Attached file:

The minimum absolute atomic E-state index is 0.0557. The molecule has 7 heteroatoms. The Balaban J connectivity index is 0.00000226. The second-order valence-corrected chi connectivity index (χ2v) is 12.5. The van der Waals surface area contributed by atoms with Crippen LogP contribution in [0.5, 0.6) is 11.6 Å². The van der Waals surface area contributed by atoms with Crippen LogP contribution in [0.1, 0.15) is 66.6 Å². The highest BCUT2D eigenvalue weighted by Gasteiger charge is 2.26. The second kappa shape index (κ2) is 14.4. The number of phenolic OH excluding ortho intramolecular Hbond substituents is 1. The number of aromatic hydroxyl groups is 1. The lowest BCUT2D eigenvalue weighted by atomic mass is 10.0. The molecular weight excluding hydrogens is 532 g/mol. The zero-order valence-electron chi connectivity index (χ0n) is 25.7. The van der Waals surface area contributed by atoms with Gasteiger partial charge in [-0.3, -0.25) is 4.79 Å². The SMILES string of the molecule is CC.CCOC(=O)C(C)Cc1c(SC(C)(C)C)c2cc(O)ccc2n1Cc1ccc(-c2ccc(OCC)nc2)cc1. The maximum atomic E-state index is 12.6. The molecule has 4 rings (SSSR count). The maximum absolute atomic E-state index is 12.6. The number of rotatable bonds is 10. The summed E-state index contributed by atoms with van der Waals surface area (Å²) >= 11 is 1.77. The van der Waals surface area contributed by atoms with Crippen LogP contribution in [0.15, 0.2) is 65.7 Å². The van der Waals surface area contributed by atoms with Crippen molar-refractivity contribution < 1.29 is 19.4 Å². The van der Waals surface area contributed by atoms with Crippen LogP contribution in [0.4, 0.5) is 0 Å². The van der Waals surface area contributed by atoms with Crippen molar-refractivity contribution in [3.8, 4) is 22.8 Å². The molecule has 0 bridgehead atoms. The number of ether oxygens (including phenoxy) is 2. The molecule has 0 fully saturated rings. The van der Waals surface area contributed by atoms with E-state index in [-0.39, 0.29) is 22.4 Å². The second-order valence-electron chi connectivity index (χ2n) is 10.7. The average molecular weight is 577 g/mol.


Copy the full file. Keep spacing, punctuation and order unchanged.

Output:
The minimum absolute atomic E-state index is 0.0557. The molecule has 7 heteroatoms. The Balaban J connectivity index is 0.00000226. The second-order valence-corrected chi connectivity index (χ2v) is 12.5. The van der Waals surface area contributed by atoms with Crippen LogP contribution in [0.5, 0.6) is 11.6 Å². The van der Waals surface area contributed by atoms with Crippen LogP contribution in [0.1, 0.15) is 66.6 Å². The highest BCUT2D eigenvalue weighted by Gasteiger charge is 2.26. The second kappa shape index (κ2) is 14.4. The number of phenolic OH excluding ortho intramolecular Hbond substituents is 1. The number of aromatic hydroxyl groups is 1. The lowest BCUT2D eigenvalue weighted by atomic mass is 10.0. The molecular weight excluding hydrogens is 532 g/mol. The zero-order valence-electron chi connectivity index (χ0n) is 25.7. The van der Waals surface area contributed by atoms with Gasteiger partial charge in [-0.3, -0.25) is 4.79 Å². The SMILES string of the molecule is CC.CCOC(=O)C(C)Cc1c(SC(C)(C)C)c2cc(O)ccc2n1Cc1ccc(-c2ccc(OCC)nc2)cc1. The maximum atomic E-state index is 12.6. The molecule has 4 rings (SSSR count). The maximum absolute atomic E-state index is 12.6. The number of rotatable bonds is 10. The summed E-state index contributed by atoms with van der Waals surface area (Å²) >= 11 is 1.77. The van der Waals surface area contributed by atoms with Crippen LogP contribution in [0.15, 0.2) is 65.7 Å². The van der Waals surface area contributed by atoms with Crippen molar-refractivity contribution < 1.29 is 19.4 Å². The van der Waals surface area contributed by atoms with Crippen LogP contribution in [0.4, 0.5) is 0 Å². The van der Waals surface area contributed by atoms with Crippen molar-refractivity contribution in [3.8, 4) is 22.8 Å². The molecule has 0 bridgehead atoms. The number of ether oxygens (including phenoxy) is 2. The molecule has 0 fully saturated rings. The van der Waals surface area contributed by atoms with E-state index in [-0.39, 0.29) is 22.4 Å². The second-order valence-electron chi connectivity index (χ2n) is 10.7. The average molecular weight is 577 g/mol.